Hunting whitetails in Texas can be extremely difficult – but not for Matt Moore, founder of the Mt. Enterprise-based company Closing the Distance. From shooting his first buck at 11 with a trusty 30-30, Matt now shares his passion for critters on-camera. Closing the Distance always makes sure that hunters get all the rush without any of the harmful side effects. Imagine a nine-inch cow-horn spike on Thanksgiving morning, with your rifle slung across your shoulder. This is how Matt Moore of Closing the Distance finds deer hunting: a high he can’t get enough of, plus a reliable source of venison stew for his family.
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Closing The Distance: Hunting Secrets With Matt Moore
Joining us on our show is Matt Moore. Matt is the Founder, Producer and Host of Closing the Distance TV. Matt’s been at the game quite a long time since 1997. He and his staff member, Johnny Risinger, started Closing The Distance. They began airing in 2000. What’s so special about Closing The Distance? One, the best part of the show for Matt is Moment of Truth segment of the show. You’ve got to watch the show to figure it out; deer management. Do we need to kill those? What bucks should we move from the property? When does a buck reach full antler potential? Finally, stress periods in deer. What time of year is that and what we can do to help mitigate that? Finally, ethical shot placement. Matt Moore has got a great show coming up. We’re heading down to Texas, Enterprise to be exact, and we’re going to connect with Matt Moore. Matt is the owner, producer, and everything at Closing The Distance TV. Matt, welcome to the show.
Thanks, Bruce. Everything’s good down here in Texas.
Yes, it is. We talked a little bit and I have never shot a whitetail in Texas. Sometime along the line, I hope to get there and see what kind of deer you guys got.
Texas has always been management minded. Not everybody but a lot of the hunters, they’ll try to get some age on the deer herd and see what the full potential is. It’s pretty fun.
I look at you and you’re starting Closing The Distance back in ’97?
Yes, we’d started the company then. We stand for three years just getting to put this together and we actually started airing on the Outdoor Channel in January of 2000. This is our 17th year so it’s been a lot of fun over the last seventeen years to see the industry change and grow. Back then we had to tell everybody what the Outdoor Channel was. It’s just a total change in the industry for sure with all the networks and television media. It’s really neat to know the history of doing it so long.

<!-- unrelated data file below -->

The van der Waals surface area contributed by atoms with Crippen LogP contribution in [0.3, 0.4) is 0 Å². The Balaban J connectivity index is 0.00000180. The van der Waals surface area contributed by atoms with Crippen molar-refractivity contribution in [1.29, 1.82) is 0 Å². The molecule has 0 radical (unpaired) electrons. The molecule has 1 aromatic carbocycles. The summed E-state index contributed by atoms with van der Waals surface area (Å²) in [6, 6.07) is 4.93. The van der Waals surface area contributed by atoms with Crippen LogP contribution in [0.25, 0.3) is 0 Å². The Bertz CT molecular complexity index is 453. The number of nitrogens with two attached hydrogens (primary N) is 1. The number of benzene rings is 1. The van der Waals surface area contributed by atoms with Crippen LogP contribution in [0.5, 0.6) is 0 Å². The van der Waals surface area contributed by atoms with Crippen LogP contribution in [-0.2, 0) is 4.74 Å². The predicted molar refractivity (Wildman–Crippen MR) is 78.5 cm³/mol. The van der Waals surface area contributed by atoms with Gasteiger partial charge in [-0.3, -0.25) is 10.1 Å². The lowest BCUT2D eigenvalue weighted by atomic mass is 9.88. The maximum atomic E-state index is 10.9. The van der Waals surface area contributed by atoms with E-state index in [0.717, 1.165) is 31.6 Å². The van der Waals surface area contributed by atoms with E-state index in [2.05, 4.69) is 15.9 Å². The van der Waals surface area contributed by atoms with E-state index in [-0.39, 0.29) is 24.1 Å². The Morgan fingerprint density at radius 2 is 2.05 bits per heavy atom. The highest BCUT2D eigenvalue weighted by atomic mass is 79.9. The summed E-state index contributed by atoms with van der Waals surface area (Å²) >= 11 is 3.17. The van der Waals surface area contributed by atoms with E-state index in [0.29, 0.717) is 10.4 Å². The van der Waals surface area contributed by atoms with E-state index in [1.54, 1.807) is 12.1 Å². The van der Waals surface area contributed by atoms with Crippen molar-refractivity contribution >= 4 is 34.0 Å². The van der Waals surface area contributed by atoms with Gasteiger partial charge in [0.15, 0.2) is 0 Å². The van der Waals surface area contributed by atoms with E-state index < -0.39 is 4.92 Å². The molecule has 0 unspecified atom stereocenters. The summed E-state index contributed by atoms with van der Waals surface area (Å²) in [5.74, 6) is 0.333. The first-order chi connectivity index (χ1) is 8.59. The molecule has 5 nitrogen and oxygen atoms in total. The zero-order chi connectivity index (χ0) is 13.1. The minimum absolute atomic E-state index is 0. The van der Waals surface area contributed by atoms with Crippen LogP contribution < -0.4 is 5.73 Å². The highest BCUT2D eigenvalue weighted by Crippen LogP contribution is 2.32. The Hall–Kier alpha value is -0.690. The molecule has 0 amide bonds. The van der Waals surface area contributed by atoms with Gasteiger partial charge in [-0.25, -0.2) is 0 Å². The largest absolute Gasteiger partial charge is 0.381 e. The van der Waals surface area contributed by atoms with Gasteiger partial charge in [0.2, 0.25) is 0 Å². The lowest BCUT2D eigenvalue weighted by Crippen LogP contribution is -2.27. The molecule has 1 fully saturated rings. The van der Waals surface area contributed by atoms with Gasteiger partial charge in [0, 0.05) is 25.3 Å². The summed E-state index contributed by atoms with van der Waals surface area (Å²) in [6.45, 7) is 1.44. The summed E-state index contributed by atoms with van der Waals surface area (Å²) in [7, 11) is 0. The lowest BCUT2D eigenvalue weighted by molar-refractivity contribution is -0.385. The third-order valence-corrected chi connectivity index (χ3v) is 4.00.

Why did you and Johnny Risinger start it?
I had bought out a deer scent business and it was basically just a mail order business. We had a few dealers. We sold deer scent, lures, and the bulk. We sold a lot of big pipe sizes and gallon sizes and we had contracts with some deer farms that collected urine. We sold it to other people who privately labeled it. We started the production part of it. I wanted to film a video to show the deer scent product being used in the field. We have made a video about that and some sponsors just saw it and said, “Jeff’s footage and information is better than what’s on TV. Start a TV show.” How do you do that? What’s the TV show? We started filming and getting ready for that and Johnny obviously had helped me out a lot with it and it just started off of a need to help advertise the company called Whitetail Product, is what it was. It started from there.
Talk about the camera gears you had back there as opposed to what we’ve got today?
It’s totally different everything. Back when we we’re just starting in ’96, ’97 in that timeframe, the digital format had just hit the market and everybody else was using the big Beta cameras and the digital MiniDV. It was the term back then. That terminology and that format had just hit and people were a little scared of it really. I had bought a MiniDV camera and took some footage to a big editing studio and they just couldn’t believe the quality of that format. Then it went from that to everything now where it’s full HD and everything’s stored on a card. You don’t have tapes anymore. You went from lugging around big Beta cameras and big Beta tapes to having something that can fit in the palm of your hand. It’s really unbelievable how technology has changed in a really in a good way. It’s so much easier now to get to capture a deer hunt. That didn’t used to be.
When you started out, where did the name Closing The Distance come from?
It was just strictly with me. Everything we do is bow hunting. Everything is in the tree and I want to get a deer in that fifteen, sixteen, seventeen-yard range. I want to be able to see it when I take a shot at him. It’s just what we did. We just want to close the distance. All the tips and tactics and information hunting to do that and that’s kind of what our mindset has been with me and all the staff.
Is it still the same today?
Absolutely, even more. Today, even with trail cameras being so popular and being such a huge tool in hunting, whether you’ve got a hunter bow hunt, right now, you spell them. Kill a deer now that you don’t know about. It’s odd to actually even see a good deer that you hadn’t had some type of history with basically because the trail cameras procure. You’re really wanting to close the distance on that particular deer. We hunt more particular buck or we have a deer on the hit-list more now than ever basically because of how technology has changed the way you hunt.
Help me understand the type of hunting you do. Are you’re in tree stand or are you in a ground blind or bucks blinds off the ground?